The BfN informs the public about nature conservation and provides the specialist community with general information, scientific data and publications on species and nature conservation as well as biological diversity.

In 2001 the nature detectives project was started with leaflets, stickers and a website. The website offers a small lexicon as well as regular reading and assignment contributions.


The Federal Office is based in the Rüngsdorf district of Bonn (Konstantinstrasse 110). The origin of the property is the former school building of the "Rheinische Obst- und Gartenbauanstalt für Frauen" from 1906 (House I), a new building was added in 1986 (House II) and in 2006 an extension was built (House III) and the entrance area was rebuilt and a conference wing was added.

The Federal Office works at three different locations. The head office is located in the federal city of Bonn, branch offices in Leipzig and on the island of Vilm near Rügen . The International Nature Conservation Academy (INA) is also affiliated to the Vilm branch.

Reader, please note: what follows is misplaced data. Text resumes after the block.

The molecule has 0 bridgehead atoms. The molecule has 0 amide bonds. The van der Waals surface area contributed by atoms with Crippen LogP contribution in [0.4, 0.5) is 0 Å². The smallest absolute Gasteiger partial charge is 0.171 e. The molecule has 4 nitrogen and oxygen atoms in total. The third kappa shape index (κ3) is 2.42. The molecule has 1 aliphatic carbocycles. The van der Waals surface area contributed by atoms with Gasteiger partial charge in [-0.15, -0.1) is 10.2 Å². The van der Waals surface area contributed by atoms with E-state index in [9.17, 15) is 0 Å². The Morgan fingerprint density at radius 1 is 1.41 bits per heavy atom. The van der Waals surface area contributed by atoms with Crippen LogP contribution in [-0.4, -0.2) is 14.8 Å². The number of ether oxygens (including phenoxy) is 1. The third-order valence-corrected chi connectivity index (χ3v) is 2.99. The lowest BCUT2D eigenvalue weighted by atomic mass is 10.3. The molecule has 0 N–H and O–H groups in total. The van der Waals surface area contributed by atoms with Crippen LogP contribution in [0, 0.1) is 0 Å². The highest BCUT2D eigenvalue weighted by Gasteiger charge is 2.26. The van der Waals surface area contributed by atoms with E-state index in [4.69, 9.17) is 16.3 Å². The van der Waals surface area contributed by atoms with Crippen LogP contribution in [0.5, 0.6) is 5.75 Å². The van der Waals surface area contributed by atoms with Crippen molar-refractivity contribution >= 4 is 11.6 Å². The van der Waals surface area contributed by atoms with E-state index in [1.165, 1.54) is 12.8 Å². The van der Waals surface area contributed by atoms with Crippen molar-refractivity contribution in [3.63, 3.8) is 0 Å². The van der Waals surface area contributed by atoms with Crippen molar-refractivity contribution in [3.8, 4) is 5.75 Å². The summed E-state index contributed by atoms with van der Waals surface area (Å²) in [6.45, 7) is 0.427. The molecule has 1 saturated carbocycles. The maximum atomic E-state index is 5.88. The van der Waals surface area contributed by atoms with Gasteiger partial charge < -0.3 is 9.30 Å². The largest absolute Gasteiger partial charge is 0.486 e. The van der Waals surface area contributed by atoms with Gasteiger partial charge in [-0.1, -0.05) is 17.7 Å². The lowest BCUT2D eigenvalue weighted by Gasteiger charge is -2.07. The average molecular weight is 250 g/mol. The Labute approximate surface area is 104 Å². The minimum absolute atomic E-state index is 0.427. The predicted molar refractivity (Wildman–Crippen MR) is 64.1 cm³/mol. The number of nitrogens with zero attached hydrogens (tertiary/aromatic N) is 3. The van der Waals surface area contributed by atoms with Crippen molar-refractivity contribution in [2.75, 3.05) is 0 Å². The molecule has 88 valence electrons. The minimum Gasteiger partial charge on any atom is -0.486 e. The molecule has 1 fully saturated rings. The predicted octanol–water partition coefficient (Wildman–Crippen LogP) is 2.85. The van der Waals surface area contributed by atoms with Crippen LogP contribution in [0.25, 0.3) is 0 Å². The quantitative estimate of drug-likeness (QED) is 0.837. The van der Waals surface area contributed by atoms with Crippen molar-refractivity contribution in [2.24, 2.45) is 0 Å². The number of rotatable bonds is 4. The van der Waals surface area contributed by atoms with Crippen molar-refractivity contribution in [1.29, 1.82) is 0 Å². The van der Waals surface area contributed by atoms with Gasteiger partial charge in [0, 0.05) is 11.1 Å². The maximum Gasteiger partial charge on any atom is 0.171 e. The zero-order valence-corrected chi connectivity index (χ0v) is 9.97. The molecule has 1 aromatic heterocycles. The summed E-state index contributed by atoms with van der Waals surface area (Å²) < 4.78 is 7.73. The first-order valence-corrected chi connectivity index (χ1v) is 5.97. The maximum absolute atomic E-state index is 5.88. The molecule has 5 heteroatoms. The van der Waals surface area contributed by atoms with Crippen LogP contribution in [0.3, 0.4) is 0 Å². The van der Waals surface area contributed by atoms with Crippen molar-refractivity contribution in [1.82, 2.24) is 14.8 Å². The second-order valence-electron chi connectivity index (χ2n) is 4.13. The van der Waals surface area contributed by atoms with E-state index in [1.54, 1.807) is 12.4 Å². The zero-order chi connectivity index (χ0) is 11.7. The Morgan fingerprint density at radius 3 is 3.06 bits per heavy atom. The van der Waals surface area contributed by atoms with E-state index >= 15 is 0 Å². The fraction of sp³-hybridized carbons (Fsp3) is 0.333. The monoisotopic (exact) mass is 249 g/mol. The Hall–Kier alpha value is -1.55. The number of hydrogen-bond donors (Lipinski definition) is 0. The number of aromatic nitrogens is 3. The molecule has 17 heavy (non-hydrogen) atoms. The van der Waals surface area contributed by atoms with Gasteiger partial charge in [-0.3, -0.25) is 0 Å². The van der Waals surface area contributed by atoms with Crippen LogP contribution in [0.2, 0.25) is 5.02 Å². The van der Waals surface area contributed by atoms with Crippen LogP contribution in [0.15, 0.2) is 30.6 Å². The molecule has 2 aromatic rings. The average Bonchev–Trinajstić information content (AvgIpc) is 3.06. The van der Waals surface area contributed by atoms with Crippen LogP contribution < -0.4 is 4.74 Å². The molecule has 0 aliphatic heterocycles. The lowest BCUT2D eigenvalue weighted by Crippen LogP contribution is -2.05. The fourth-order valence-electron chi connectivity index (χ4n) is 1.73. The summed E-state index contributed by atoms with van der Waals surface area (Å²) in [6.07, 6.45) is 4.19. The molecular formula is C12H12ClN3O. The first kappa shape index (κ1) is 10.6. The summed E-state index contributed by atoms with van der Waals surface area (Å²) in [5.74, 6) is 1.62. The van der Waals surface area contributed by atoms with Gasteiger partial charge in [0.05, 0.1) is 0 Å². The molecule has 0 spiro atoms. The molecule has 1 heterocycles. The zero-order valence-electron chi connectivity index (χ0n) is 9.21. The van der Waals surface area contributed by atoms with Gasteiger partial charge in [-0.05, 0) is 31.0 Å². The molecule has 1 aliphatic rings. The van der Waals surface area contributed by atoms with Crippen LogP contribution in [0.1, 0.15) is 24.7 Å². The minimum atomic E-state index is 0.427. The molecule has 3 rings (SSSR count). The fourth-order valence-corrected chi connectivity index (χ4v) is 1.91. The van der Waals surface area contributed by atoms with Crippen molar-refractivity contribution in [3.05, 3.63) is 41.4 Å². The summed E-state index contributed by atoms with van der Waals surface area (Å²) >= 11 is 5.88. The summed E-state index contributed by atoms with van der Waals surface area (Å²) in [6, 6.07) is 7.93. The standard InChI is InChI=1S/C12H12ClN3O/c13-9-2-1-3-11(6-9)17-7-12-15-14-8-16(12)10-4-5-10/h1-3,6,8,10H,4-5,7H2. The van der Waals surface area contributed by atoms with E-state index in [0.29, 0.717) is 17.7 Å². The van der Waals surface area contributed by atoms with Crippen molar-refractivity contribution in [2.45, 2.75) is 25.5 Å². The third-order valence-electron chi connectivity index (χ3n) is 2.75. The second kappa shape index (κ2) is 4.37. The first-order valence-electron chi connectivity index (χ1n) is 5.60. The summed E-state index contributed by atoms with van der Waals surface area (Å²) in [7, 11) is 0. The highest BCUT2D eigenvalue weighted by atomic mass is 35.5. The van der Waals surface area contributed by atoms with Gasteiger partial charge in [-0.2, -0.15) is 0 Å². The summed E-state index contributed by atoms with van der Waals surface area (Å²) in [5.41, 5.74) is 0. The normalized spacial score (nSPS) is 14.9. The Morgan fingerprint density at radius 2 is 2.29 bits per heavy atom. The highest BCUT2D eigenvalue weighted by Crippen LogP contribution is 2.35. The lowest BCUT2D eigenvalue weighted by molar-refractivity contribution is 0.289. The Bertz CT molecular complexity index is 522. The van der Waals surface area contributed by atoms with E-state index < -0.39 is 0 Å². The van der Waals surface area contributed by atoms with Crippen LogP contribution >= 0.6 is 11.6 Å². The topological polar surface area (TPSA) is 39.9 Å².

Organizationally, the Federal Office now consists of eight departments, which are grouped into two departments:

  • Central tasks, fundamental issues of nature conservation
  • Protection, development and sustainable use of nature and the landscape

The Federal Office is headed by a President:

  1. 1994 to 1999: Martin Uppenbrink
  2. 2000 to 2007: Hartmut Vogtmann
  3. since 2007: Beate Jessel

See also

Web links

Individual evidence

  1. https://www.bfn.de/presse/pressemitteilung.html?no_cache=1&tx_ttnews%5Btt_news%5D=6431&cHash=bc5a8a0521e8ce6e46fdfb3bb67ebf6d
  2. Deutschlandradio Kultur from January 10, 2017: First prize for Nature Writing to Marion Poschmann
  3. case of the week
  4. Updated environmental statement 2012 with the data from 2011 , Federal Agency for Nature Conservation, page 4.
  5. ^ Adoption of BfN President Hartmut Vogtmann on October 18, 2007